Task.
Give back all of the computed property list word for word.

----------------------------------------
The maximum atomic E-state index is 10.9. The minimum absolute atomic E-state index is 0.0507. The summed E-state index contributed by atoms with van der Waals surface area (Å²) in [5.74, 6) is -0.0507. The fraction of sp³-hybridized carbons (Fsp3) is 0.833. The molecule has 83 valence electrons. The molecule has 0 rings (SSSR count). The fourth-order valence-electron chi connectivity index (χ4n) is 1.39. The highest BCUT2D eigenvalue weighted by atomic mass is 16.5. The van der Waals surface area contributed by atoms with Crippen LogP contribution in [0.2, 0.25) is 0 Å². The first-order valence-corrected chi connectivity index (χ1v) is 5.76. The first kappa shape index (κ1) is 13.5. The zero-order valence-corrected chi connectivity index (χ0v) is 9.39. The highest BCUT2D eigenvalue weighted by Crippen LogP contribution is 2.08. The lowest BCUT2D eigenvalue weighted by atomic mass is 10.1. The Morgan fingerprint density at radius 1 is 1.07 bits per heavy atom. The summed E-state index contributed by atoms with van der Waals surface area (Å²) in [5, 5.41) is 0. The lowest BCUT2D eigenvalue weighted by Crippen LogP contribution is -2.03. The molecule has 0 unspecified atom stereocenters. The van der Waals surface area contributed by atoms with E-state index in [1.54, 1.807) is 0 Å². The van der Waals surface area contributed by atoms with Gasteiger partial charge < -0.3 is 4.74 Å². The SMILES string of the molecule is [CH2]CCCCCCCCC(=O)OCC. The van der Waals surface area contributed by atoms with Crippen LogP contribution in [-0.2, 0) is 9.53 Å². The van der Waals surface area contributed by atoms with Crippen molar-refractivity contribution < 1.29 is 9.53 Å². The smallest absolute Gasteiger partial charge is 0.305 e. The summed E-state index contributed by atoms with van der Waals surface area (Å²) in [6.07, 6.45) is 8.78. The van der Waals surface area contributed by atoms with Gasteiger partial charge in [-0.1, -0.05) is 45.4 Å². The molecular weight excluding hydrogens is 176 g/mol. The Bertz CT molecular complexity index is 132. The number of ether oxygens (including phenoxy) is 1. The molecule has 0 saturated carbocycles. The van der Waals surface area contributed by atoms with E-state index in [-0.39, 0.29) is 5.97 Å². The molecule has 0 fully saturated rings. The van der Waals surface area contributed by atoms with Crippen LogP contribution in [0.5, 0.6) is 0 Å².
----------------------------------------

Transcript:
The maximum atomic E-state index is 10.9. The minimum absolute atomic E-state index is 0.0507. The summed E-state index contributed by atoms with van der Waals surface area (Å²) in [5.74, 6) is -0.0507. The fraction of sp³-hybridized carbons (Fsp3) is 0.833. The molecule has 83 valence electrons. The molecule has 0 rings (SSSR count). The fourth-order valence-electron chi connectivity index (χ4n) is 1.39. The highest BCUT2D eigenvalue weighted by atomic mass is 16.5. The van der Waals surface area contributed by atoms with Crippen LogP contribution in [0.2, 0.25) is 0 Å². The first-order valence-corrected chi connectivity index (χ1v) is 5.76. The first kappa shape index (κ1) is 13.5. The zero-order valence-corrected chi connectivity index (χ0v) is 9.39. The highest BCUT2D eigenvalue weighted by Crippen LogP contribution is 2.08. The lowest BCUT2D eigenvalue weighted by atomic mass is 10.1. The Morgan fingerprint density at radius 1 is 1.07 bits per heavy atom. The summed E-state index contributed by atoms with van der Waals surface area (Å²) in [5, 5.41) is 0. The lowest BCUT2D eigenvalue weighted by Crippen LogP contribution is -2.03. The molecule has 0 unspecified atom stereocenters. The van der Waals surface area contributed by atoms with E-state index in [1.54, 1.807) is 0 Å². The van der Waals surface area contributed by atoms with Gasteiger partial charge < -0.3 is 4.74 Å². The SMILES string of the molecule is [CH2]CCCCCCCCC(=O)OCC. The van der Waals surface area contributed by atoms with Crippen LogP contribution in [-0.2, 0) is 9.53 Å². The van der Waals surface area contributed by atoms with Crippen molar-refractivity contribution < 1.29 is 9.53 Å². The smallest absolute Gasteiger partial charge is 0.305 e. The summed E-state index contributed by atoms with van der Waals surface area (Å²) in [6.07, 6.45) is 8.78. The van der Waals surface area contributed by atoms with Gasteiger partial charge in [-0.1, -0.05) is 45.4 Å². The molecular weight excluding hydrogens is 176 g/mol. The Bertz CT molecular complexity index is 132. The number of ether oxygens (including phenoxy) is 1. The molecule has 0 saturated carbocycles. The van der Waals surface area contributed by atoms with E-state index in [-0.39, 0.29) is 5.97 Å². The molecule has 0 fully saturated rings. The van der Waals surface area contributed by atoms with Crippen LogP contribution in [0.5, 0.6) is 0 Å².